And if so be that the king's wrath arise, and he say to you, Why approached you so near to the city when you did fight? knew you not that they would shoot from the wall?
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EXPOSITORY (ENGLISH BIBLE)2 Samuel 11:20, 2 Samuel 11:24.
14, 15. David wrote a letter to Joab, and sent it by the hand of Uriah … Set ye Uriah in the forefront of the hottest battle—The various arts and stratagems by which the king tried to cajole Uriah, till at last he resorted to the horrid crime of murder—the cold-blooded cruelty of despatching the letter by the hands of the gallant but much-wronged soldier himself, the enlistment of Joab to be a partaker of his sin, the heartless affectation of mourning, and the indecent haste of his marriage with Bath-sheba—have left an indelible stain upon the character of David, and exhibit a painfully humiliating proof of the awful lengths to which the best of men may go when they forfeit the restraining grace of God.
and he say, wherefore approached ye so nigh unto the city when ye did fight? as to expose the king's troops to the enemy on the wall, who by stones or darts greatly annoyed them, or sallied out on them, and killed many of them:And if so be that the king's wrath arise, and he say unto thee, Wherefore approached ye so nigh unto the city when ye did fight? knew ye not that they would shoot from the wall?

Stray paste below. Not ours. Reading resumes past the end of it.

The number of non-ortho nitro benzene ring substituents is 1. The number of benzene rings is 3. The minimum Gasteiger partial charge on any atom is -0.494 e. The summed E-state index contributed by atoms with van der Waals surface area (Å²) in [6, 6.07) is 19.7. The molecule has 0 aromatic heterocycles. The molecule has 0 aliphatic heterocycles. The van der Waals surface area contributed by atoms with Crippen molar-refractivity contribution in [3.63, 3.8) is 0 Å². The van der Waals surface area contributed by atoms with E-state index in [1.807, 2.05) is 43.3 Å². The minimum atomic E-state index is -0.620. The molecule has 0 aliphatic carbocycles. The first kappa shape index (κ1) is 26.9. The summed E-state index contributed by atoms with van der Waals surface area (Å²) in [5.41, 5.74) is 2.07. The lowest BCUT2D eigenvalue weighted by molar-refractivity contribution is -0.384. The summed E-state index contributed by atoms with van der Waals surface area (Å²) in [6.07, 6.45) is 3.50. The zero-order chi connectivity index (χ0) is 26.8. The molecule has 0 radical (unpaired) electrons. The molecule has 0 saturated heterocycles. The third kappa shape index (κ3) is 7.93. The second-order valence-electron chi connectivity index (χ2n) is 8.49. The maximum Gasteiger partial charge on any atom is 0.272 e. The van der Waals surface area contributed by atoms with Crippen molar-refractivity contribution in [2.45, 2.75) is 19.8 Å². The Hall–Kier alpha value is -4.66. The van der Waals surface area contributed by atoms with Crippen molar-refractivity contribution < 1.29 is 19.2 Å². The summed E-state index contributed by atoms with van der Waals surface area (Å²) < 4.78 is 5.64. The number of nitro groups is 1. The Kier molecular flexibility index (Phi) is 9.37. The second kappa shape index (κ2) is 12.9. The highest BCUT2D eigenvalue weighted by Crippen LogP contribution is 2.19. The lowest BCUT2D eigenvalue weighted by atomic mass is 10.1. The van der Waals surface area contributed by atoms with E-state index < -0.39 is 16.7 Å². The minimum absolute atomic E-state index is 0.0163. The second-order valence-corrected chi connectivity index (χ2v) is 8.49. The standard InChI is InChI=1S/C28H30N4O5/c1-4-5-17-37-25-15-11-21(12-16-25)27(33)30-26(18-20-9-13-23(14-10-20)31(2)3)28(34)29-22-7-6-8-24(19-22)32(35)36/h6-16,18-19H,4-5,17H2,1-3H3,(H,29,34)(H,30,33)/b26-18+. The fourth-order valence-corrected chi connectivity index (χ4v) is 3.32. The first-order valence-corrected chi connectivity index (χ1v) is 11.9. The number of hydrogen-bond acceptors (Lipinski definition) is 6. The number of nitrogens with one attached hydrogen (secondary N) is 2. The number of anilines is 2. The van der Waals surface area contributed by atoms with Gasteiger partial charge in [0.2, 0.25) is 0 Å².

EXEGETICAL (ORIGINAL LANGUAGES)20. if so be that the king’s wrath arise] Joab assumes that David would find fault with him for bad generalship, until he knew that his commission was executed by Uriah’s death.
(Note: "We may see from this how deep a soul may fall when it turns away from God, and from the guidance of His grace. This David, who in the days of his persecution would not even resort to means that were really plausible in order to defend himself, was now not ashamed to resort to the greatest crimes in order to cover his sin. O God! how great is our strength when we lay firm hold of Thee! And how weak we become as soon as we turn away from Thee! The greatest saints would be ready for the worst of deeds, if Thou shouldst but leave them for a single moment without Thy protection. Whoever reflects upon this, will give up all thought of self-security and spiritual pride." - Berleburg Bible.)
David was so sure that his orders would be executed, that he did not think it necessary to specify any particular crime of which Uriah had been guilty.
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